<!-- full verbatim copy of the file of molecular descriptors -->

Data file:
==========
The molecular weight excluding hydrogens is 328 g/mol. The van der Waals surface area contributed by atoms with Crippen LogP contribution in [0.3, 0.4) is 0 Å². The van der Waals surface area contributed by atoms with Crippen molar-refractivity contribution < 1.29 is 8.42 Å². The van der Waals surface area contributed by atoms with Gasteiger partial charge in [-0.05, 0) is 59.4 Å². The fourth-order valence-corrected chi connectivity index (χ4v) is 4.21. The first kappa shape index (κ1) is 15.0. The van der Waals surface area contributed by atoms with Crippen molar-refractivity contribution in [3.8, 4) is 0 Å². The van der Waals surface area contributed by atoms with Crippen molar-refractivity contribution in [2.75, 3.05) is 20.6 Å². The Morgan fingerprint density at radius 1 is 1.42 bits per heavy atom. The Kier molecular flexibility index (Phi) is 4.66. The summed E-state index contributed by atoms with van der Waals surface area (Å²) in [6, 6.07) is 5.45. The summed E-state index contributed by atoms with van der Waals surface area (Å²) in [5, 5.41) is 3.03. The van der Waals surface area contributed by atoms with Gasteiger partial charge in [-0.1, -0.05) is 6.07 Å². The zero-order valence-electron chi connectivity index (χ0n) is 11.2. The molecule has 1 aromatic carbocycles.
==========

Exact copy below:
The molecular weight excluding hydrogens is 328 g/mol. The van der Waals surface area contributed by atoms with Crippen LogP contribution in [0.3, 0.4) is 0 Å². The van der Waals surface area contributed by atoms with Crippen molar-refractivity contribution < 1.29 is 8.42 Å². The van der Waals surface area contributed by atoms with Gasteiger partial charge in [-0.05, 0) is 59.4 Å². The fourth-order valence-corrected chi connectivity index (χ4v) is 4.21. The first kappa shape index (κ1) is 15.0. The van der Waals surface area contributed by atoms with Crippen molar-refractivity contribution in [3.8, 4) is 0 Å². The van der Waals surface area contributed by atoms with Crippen molar-refractivity contribution in [2.75, 3.05) is 20.6 Å². The Morgan fingerprint density at radius 1 is 1.42 bits per heavy atom. The Kier molecular flexibility index (Phi) is 4.66. The summed E-state index contributed by atoms with van der Waals surface area (Å²) in [6, 6.07) is 5.45. The summed E-state index contributed by atoms with van der Waals surface area (Å²) in [5, 5.41) is 3.03. The van der Waals surface area contributed by atoms with Gasteiger partial charge in [-0.1, -0.05) is 6.07 Å². The zero-order valence-electron chi connectivity index (χ0n) is 11.2. The molecule has 1 aromatic carbocycles.